Have you ever had baseball dreams? I have. I remember seeing an article about the Giants and Dodgers in the teens, the dead-ball era. There were pictures of John McGraw and Wilbert Robinson, the two ex-old-Orioles who split New York National League baseball between them. I was fascinated. At that time Polo Grounds was the palace of baseball, with by far the largest capacity. That night I had a dream of a huge ballpark, filled with people, with huge soaring arches connecting both sides of the bleachers, with Muggsy and Uncle Robbie battling it out on the field. I had another dream once; I don't remember what brought it on. I was at Wrigley Field in the 1930s. I knew I was a time traveller, and it was a cherished moment.

I don't remember the game, but the milling crowd, the ballpark experience, the individuals from the depression era - I can vividly recall. One more - I can remember dreaming about the Polo Grounds being discovered in Golden Gate Park, in San Francisco. This is weird - it's like no one knew it was there before, and someone just stumbled upon it. I remember viewing it with awe, its bathtub-shaped hull, its green interior. Then a few days later I was at a ball game there - I was in a corner of the ballpark, watching the crowd as much as the game. Only Freud could explain this - and he's dead. But so is Polo Grounds.

I may be nuts. But I'm not clinically insane. It's easy to wax lyrical about the ballpark experience. There's something wonderful about a ballpark, something that the narrow view of television just can't capture. Maybe because it's full of the rituals of humanity, of challenge and teamwork, win and loss. Maybe because it's a bridge for generations, really like nothing else. So is it a metaphor for life? That might be going a bit too far, unless you've always got eight guys on your side. On a good day I'm lucky to have one.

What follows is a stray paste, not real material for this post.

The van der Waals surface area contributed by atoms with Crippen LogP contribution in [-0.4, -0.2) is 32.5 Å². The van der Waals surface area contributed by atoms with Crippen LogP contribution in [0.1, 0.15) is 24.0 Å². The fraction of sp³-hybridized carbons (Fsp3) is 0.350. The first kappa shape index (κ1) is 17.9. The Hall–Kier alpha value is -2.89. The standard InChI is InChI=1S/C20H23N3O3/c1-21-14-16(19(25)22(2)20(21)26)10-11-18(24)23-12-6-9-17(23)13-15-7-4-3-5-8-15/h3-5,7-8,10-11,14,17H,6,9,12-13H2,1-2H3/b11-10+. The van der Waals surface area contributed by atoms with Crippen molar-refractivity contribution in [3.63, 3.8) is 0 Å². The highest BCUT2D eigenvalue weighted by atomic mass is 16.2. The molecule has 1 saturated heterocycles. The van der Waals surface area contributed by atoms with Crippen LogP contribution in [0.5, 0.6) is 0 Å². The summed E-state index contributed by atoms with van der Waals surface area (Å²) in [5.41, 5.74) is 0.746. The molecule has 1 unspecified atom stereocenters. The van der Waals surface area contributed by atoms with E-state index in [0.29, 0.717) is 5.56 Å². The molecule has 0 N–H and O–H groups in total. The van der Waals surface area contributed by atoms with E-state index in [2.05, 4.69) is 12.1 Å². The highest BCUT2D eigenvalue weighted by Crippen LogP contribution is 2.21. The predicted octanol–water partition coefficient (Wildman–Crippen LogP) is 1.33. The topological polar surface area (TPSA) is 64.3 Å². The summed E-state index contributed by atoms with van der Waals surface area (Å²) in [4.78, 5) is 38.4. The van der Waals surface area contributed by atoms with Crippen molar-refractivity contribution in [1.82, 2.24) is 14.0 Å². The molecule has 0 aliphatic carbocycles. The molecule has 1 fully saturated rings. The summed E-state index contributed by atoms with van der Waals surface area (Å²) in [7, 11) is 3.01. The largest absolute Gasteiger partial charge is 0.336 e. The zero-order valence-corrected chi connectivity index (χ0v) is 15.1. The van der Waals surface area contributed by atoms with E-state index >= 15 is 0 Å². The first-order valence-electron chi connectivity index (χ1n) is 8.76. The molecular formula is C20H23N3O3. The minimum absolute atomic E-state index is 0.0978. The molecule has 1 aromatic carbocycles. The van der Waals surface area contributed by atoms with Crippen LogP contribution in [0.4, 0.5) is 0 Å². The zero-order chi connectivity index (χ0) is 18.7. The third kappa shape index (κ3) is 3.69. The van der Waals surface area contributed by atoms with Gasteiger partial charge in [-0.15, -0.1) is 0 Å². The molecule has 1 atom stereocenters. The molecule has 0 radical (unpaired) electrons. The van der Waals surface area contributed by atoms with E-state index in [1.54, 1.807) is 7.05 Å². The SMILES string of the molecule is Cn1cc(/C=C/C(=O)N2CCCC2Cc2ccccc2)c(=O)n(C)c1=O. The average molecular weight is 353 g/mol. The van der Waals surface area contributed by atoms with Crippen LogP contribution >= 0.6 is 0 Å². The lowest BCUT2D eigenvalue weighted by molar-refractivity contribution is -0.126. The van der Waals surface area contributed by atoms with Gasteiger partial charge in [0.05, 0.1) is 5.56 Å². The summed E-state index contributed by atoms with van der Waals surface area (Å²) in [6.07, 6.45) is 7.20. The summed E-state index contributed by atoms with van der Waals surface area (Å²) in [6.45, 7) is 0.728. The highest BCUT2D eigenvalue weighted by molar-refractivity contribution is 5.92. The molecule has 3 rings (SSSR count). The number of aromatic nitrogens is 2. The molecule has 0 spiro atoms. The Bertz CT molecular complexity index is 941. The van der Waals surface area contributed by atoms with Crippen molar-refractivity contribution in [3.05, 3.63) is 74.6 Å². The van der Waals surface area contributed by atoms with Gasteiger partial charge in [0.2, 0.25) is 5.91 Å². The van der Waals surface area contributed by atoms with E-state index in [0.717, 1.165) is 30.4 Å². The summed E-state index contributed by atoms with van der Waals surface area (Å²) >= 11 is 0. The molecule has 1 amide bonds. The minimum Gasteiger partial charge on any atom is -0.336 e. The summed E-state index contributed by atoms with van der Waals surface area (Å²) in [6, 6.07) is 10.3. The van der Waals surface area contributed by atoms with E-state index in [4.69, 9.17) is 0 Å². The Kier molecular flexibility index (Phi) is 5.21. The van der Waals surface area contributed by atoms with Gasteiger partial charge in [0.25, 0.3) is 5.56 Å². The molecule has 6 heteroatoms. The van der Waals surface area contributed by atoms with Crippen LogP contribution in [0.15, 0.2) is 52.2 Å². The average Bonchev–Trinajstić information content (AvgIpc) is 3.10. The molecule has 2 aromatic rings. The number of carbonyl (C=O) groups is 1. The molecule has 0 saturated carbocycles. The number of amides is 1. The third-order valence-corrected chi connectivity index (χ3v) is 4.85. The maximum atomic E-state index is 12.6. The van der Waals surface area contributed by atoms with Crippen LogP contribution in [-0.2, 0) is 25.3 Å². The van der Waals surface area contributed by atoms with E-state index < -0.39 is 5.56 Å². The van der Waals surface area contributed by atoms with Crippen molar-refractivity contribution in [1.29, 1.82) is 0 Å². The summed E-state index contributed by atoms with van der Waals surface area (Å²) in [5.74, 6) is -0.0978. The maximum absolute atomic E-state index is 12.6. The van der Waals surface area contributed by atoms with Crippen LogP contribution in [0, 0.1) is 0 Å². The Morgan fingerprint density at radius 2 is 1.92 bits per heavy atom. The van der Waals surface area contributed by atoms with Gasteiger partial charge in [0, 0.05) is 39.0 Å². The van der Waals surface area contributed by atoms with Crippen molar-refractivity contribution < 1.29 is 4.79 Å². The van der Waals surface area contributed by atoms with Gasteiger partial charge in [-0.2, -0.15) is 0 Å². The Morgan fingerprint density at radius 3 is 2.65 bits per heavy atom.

All ballparks, however, are not home to baseball. Elsewhere in this issue, I write about a Henry Chadwick article I discovered in a wonderful University of Nebraska Press book entitled Early Innings. Another article dealt with Albert Spalding's Round-the-World Baseball Tour, with his Chicago White Stockings playing an All-Star team picked from the rest of US baseball. On March 12, 1889 they played at the Oval in Kennington, a cricket ground that still exists. The book reprints a Times article that mentions Spalding's previous 1874 Baseball mission - I'm glad they remembered - and then mentions the illustrious company that viewed the game, listed, of course, in strict order according to class: first two Princes, then a Viscount, two Lords, a Sir, Dr WG Grace the famed cricketer, and then a few nondescript Mr's. It's important to get these things correct.